An employee's motivation to work consists of all the drives, forces and
influences conscious or unconscious that cause the employee to want to
achieve certain aims. Managers need to know about the factors that create
motivation in order to be able to induce employees to work harder, faster,
more efficiently and with greater enthusiasm. Employees are motivated in
part by the need to earn a living and partly by human needs for job
satisfaction, security of tenure, the respect of colleagues and so on.
The organisation's rewards systems may applied to the first motive and job
design to the latter. Much research has sought to discover the sources of
motivation is tentative and no definite conclusions can be advanced.
For instance, "Social philosophers such as Jeremy Bentham and John Stuart
Mill asserted that humans are driven by the desire to obtain pleasure and
avoid pain. And B.F.Skinner's theory of operant conditioning implied that 1 motivation emerges from the interplay of stimulus and response."
(H.T Graham & Roger Bennett, 1998)
With references to " The hierarchy of needs" theory by the American
psychologist, A.H. Maslow, he has divided human needs into the following
a) Physiological or basic needs
b) Security or safety needs
Belonging of affection needs
Esteem or ego needs
e) Self actualisation needs
In general, when physiological and security needs have been satisfied,
the higher needs ( belonging, esteem and self actualisation) become
important, usually, according to Maslow, in the order of the hierarchy. 2 (Stephen P. Robbins, Bruce Millett, Ron Cacioppe, Terry Waters-Mash,
For example, a manager who receives a substantial salary, and thus
adequately satisfies his or her lower needs, regards status symbols like a
well-furnished office as important, but a former manager who has been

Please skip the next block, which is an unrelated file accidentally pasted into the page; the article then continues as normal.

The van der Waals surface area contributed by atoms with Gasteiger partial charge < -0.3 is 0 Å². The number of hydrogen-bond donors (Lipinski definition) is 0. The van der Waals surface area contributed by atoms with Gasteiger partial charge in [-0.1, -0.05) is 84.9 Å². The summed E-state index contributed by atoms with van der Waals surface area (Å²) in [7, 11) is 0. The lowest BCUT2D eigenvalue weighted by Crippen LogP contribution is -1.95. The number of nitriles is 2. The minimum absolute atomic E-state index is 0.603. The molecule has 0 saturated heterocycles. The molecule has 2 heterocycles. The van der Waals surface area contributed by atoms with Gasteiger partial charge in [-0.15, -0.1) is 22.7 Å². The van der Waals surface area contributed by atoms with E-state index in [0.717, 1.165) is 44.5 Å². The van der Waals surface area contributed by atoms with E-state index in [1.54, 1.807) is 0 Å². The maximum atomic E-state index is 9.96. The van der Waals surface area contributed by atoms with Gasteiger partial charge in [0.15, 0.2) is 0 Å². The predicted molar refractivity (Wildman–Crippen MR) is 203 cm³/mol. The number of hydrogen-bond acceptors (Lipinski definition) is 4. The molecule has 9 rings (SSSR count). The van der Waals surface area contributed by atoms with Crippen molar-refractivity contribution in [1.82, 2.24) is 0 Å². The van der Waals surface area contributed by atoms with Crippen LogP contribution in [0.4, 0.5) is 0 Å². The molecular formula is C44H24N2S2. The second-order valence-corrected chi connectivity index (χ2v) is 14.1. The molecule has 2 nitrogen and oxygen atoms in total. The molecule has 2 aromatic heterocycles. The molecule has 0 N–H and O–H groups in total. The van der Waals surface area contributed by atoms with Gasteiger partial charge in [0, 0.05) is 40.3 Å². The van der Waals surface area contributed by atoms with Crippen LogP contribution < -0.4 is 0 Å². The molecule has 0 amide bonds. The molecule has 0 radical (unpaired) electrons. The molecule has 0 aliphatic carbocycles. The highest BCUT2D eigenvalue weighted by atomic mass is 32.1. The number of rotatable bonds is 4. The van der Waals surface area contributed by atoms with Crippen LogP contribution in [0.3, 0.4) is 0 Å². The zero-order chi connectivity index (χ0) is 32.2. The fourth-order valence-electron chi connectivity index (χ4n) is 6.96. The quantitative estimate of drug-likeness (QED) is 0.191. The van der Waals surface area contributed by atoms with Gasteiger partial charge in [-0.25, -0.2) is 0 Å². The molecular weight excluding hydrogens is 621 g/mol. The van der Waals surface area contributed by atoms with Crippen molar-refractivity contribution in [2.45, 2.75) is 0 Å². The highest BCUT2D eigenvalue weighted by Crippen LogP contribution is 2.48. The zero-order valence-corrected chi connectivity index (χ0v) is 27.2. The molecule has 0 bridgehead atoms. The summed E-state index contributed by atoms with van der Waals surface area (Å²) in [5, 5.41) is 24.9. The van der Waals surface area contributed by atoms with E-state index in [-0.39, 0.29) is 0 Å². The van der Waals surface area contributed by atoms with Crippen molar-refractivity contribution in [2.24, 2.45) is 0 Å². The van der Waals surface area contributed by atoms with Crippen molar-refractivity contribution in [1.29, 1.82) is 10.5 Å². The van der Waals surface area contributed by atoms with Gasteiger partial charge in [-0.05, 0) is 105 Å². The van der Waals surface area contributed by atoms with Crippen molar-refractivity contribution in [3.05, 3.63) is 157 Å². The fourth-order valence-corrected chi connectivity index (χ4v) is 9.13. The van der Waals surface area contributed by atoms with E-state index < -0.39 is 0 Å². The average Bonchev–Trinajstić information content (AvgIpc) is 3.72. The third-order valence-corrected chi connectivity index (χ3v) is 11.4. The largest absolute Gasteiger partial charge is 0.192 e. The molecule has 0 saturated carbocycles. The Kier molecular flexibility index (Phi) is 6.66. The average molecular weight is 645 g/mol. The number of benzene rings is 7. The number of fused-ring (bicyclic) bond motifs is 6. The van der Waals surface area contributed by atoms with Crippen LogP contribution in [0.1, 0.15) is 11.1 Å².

unemployed for a long time will eventually take any available job that brings
a reasonable income, even though it is of low status.
Maslow's theory is widely accepted, easy to understand and can be
used to explain much but not all behaviour at work. For instances, a poor
person may yearn for status symbols (higher level of needs) even though his
or her immediate physical and security requirements (lower level of needs)
have not been properly met. Managers who do not realise this may try to
solve all problems with people by raising pay, for example. All he does is to 3 supply more of a responses to a low level needs than is necessary and
neglects the higher levels altogether. For instance, a married man who have
already more than enough money to satisfy his basic needs may yearn for
more time with his family unlike a young graduate ,who has just started out
working ,will place more emphasis on earning more.
According to David McClelland, the need to achieve is a primary
motivating factor. Other important needs, he suggested are the needs for
power and affiliation. (H.T Graham & Roger Bennett, 1998) Achievement
oriented people worked extremely hard and constantly sought to improve
their performances. Power seekers were motivated by the prospect of
controlling subordinates and Affiliators wanted pleasant relationships with
the colleagues and to help other individuals.
Managers when motivating their subordinates can use " The
4 hierarchy of needs" theory ,David McClelland's suggestion...
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